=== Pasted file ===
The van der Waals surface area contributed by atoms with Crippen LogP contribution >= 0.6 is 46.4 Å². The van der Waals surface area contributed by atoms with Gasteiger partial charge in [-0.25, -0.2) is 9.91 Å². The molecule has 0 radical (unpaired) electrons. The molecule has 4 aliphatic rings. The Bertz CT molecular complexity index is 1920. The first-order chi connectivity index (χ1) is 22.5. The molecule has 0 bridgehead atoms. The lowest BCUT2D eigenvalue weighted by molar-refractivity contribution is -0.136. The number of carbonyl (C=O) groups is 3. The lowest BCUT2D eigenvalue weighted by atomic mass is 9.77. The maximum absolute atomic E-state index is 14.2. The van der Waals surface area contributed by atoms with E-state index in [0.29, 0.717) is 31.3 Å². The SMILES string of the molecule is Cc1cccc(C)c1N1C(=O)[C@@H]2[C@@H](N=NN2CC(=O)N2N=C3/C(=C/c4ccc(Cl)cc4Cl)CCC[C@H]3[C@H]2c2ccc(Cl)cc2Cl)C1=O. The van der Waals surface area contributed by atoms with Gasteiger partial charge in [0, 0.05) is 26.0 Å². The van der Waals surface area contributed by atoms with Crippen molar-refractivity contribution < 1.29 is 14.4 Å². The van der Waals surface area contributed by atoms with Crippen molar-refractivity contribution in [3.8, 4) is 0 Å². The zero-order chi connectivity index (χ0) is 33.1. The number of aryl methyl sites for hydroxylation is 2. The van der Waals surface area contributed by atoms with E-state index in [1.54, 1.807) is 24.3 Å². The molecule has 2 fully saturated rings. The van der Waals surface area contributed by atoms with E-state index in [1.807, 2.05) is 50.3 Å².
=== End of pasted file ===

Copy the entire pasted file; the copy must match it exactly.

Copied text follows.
The van der Waals surface area contributed by atoms with Crippen LogP contribution >= 0.6 is 46.4 Å². The van der Waals surface area contributed by atoms with Gasteiger partial charge in [-0.25, -0.2) is 9.91 Å². The molecule has 0 radical (unpaired) electrons. The molecule has 4 aliphatic rings. The Bertz CT molecular complexity index is 1920. The first-order chi connectivity index (χ1) is 22.5. The molecule has 0 bridgehead atoms. The lowest BCUT2D eigenvalue weighted by molar-refractivity contribution is -0.136. The number of carbonyl (C=O) groups is 3. The lowest BCUT2D eigenvalue weighted by atomic mass is 9.77. The maximum absolute atomic E-state index is 14.2. The van der Waals surface area contributed by atoms with E-state index in [0.29, 0.717) is 31.3 Å². The SMILES string of the molecule is Cc1cccc(C)c1N1C(=O)[C@@H]2[C@@H](N=NN2CC(=O)N2N=C3/C(=C/c4ccc(Cl)cc4Cl)CCC[C@H]3[C@H]2c2ccc(Cl)cc2Cl)C1=O. The van der Waals surface area contributed by atoms with Gasteiger partial charge in [0, 0.05) is 26.0 Å². The van der Waals surface area contributed by atoms with Crippen molar-refractivity contribution < 1.29 is 14.4 Å². The van der Waals surface area contributed by atoms with Crippen molar-refractivity contribution in [3.8, 4) is 0 Å². The zero-order chi connectivity index (χ0) is 33.1. The number of aryl methyl sites for hydroxylation is 2. The van der Waals surface area contributed by atoms with E-state index in [1.54, 1.807) is 24.3 Å². The molecule has 2 fully saturated rings. The van der Waals surface area contributed by atoms with E-state index in [1.807, 2.05) is 50.3 Å².